Natural resources and development
Access to energy services and security of supply are becoming increasingly important issues in global interest structures. Without a secure, sustainable and affordable energy supply , prosperity, health and mobility remain out of reach. While global energy demand is rising, however, fossil energy resources and availability are continuing to decrease. The oil era is coming to an end, with devastating consequences, especially for developing countries with no oil resources of their own. They have to spend an increasing proportion of their very limited foreign exchange on fuel. But even for developing countries with major oil reserves, the increasing market scarcity of oil is something of a mixed blessing. The major consumers have already started a "run" on the remaining sources, with negative consequences for people, the environment and peace. However, this development also offers an opportunity: to turn our backs on oil as our number one energy source and to pursue new pathways. The expansion of renewable energies, combined with efficiency and energy saving measures , is therefore integral to the Green policy agenda. This offers the most peaceful options for the future. It protects the climate and the environment, reduces economic dependency in importing and exporting countries, and promotes diverse forms of development. Nuclear power is not the solution to energy and environmental problems; on the contrary, it will increase the developing countries' dependency, heighten the threat to security, and burden humankind with massive costs for many thousands of years to come.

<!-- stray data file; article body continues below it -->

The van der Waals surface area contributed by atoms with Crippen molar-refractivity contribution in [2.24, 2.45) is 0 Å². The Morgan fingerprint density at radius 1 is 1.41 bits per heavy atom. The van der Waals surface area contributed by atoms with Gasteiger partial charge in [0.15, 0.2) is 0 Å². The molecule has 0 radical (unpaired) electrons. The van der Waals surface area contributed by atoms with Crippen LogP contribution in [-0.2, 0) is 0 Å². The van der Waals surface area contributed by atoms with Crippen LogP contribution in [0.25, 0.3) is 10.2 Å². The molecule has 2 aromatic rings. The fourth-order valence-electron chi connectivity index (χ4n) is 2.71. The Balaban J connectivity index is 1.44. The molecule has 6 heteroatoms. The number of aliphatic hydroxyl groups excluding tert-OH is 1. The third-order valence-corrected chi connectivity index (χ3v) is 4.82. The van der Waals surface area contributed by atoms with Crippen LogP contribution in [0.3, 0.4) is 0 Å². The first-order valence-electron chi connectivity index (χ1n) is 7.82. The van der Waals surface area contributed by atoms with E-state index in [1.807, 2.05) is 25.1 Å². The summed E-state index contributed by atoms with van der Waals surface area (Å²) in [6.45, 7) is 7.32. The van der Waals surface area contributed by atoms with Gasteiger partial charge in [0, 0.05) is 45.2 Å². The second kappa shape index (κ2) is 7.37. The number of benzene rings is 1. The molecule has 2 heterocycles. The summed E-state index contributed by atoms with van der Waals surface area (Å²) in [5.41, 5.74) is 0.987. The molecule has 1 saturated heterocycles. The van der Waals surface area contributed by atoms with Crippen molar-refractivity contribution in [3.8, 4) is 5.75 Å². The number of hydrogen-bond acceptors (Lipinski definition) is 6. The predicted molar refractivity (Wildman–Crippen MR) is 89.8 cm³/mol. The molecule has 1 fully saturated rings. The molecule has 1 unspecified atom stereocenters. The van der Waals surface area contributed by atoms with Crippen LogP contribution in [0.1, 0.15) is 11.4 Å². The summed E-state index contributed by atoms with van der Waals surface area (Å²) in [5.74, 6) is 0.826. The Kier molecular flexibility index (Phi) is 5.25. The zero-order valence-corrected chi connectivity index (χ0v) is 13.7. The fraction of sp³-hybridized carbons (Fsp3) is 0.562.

However, other natural resources besides oil are also becoming scarce. And yet in the countries with the largest mineral deposits, most of the population derives no benefit from them: approximately 29 per cent of the world's one billion poorest people live in countries where resource wealth dominates the economy. To curb this trend, the international community must help to establish an effective international governance regime for these resources, which must safeguard compliance with social and ecological standards and increase transparency in the use of revenue from resource extraction.
Initial approaches have been made with Publish What You Pay (PWYP), a civil society initiative, and the Extractive Industries Transparency Initiative (EITI), with government participation. However, if we are genuinely to achieve more equitable distribution of wealth and guard against ecological risks, banks, investment funds and pension funds must also be involved. The same applies to China, India and Brazil, which are becoming increasingly powerful actors on the world stage.
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